Design Thinking

November 1, 2016 in uncategorised

Design Thinking

“Design Thinking is a system that uses the designer’s sensibility and methods to match people’s needs with what is technologically feasible and what a viable business can convert into consumer value and market opportunity.” (Tim Brown, IDEO)

Kathryn’s lecture this week thoroughly explained about design thinking which I believe to be the fundamental concept for design management. At first, design management at different stages and levels are illustrated in a simple table below:

screen-shot-2017-01-07-at-19-03-22Design leadership could be achieved through successful design management at different levels of organisation while consistently communicating with designers’ ideas and concepts. Good design management should apply design thinking concept to different stages of design strategy, process, and implementation. Understanding the professional role of design in industry also helped me to better understand what I would have to be aware of as a future design manager.


Kathryn Best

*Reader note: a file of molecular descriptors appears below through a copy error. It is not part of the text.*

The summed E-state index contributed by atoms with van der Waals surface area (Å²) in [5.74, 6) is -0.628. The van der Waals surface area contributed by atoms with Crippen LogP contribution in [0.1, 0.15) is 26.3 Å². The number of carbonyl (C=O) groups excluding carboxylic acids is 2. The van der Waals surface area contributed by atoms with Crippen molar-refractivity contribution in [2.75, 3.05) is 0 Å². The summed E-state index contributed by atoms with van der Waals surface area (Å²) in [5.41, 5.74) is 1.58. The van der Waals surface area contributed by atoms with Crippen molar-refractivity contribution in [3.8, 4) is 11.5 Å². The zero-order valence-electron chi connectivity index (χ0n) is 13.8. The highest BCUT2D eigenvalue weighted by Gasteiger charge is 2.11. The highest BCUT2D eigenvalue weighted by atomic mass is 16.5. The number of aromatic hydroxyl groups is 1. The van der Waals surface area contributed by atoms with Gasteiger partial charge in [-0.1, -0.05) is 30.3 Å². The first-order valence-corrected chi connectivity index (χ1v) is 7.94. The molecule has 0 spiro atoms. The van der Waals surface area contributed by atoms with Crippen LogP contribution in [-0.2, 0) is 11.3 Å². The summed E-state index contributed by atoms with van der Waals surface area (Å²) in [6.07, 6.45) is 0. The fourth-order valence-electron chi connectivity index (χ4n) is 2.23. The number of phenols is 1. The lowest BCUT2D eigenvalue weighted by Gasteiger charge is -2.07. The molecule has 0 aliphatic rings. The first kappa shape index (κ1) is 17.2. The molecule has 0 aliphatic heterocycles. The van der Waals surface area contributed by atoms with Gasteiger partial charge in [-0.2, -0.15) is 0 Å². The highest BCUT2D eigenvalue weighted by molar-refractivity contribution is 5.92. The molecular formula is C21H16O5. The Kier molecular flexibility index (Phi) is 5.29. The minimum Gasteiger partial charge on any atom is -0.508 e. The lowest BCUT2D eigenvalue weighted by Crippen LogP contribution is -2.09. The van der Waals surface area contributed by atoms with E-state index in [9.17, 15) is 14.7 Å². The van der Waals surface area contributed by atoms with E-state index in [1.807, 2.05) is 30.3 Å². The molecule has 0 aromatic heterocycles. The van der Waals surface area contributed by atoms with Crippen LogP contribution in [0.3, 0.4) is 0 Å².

In Kathryn’s lecture, she implies that a design has form and function; it is the outcome of the process of designing. To design is to plan, to create or to device. It is a process, a practice, and a way of thinking. Importantly, desirability, feasibility, and viability must be considered at every stages of the design thinking process.

As Tim Brown from IDEO describes, design thinking is a human-centered approach to innovation that draws from the designers toolkit to integrate the needs of people, the possibilities of technology, and the requirements for business success. For me, design thinking is the ways to approach and solve problems through repetitive ideation, prototype, and evaluation process. A framework from D School Standford below illustrated the process and components of design thinking method:


Through this week’s lecture I have learned that there is a valid reason why many of the biggest companies in our business world rely on design thinking as a tool for innovation and change. Whether we want it or not, our world is changing at uncontrollably fast speed. What considered to be contemporary and trendy today may not be suitable tomorrow as something new appear. The proven-to-be-working frameworks and paradigms in the past may not solve various emerging issues of our generation today. Due to this reason, the optimal way of finding solutions for problems and dealing with changes is to be more openly innovative and flexible. Future design managers should be brave enough to fail and learn from the mistakes while taking creative and iterative approaches rather than depending on analysis of theories and equations. Welcome to the new generation.


Comments are closed.

Skip to toolbar